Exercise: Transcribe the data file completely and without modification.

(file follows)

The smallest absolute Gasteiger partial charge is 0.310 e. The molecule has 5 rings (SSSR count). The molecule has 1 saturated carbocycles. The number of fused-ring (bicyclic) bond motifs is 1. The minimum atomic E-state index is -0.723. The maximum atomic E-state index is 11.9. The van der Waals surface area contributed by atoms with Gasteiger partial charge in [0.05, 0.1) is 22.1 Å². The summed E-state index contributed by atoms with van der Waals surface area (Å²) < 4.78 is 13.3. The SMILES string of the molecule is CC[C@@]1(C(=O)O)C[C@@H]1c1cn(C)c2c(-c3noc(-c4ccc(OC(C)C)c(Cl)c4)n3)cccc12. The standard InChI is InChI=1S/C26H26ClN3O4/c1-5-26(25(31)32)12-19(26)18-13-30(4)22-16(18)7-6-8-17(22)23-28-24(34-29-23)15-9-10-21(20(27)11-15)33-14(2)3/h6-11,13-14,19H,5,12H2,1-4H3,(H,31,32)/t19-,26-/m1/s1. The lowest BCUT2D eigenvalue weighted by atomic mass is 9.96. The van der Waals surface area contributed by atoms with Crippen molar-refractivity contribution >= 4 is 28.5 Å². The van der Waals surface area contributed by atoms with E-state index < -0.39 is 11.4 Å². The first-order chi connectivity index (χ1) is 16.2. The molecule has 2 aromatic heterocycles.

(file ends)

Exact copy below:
The smallest absolute Gasteiger partial charge is 0.310 e. The molecule has 5 rings (SSSR count). The molecule has 1 saturated carbocycles. The number of fused-ring (bicyclic) bond motifs is 1. The minimum atomic E-state index is -0.723. The maximum atomic E-state index is 11.9. The van der Waals surface area contributed by atoms with Gasteiger partial charge in [0.05, 0.1) is 22.1 Å². The summed E-state index contributed by atoms with van der Waals surface area (Å²) < 4.78 is 13.3. The SMILES string of the molecule is CC[C@@]1(C(=O)O)C[C@@H]1c1cn(C)c2c(-c3noc(-c4ccc(OC(C)C)c(Cl)c4)n3)cccc12. The standard InChI is InChI=1S/C26H26ClN3O4/c1-5-26(25(31)32)12-19(26)18-13-30(4)22-16(18)7-6-8-17(22)23-28-24(34-29-23)15-9-10-21(20(27)11-15)33-14(2)3/h6-11,13-14,19H,5,12H2,1-4H3,(H,31,32)/t19-,26-/m1/s1. The lowest BCUT2D eigenvalue weighted by atomic mass is 9.96. The van der Waals surface area contributed by atoms with Crippen molar-refractivity contribution >= 4 is 28.5 Å². The van der Waals surface area contributed by atoms with E-state index < -0.39 is 11.4 Å². The first-order chi connectivity index (χ1) is 16.2. The molecule has 2 aromatic heterocycles.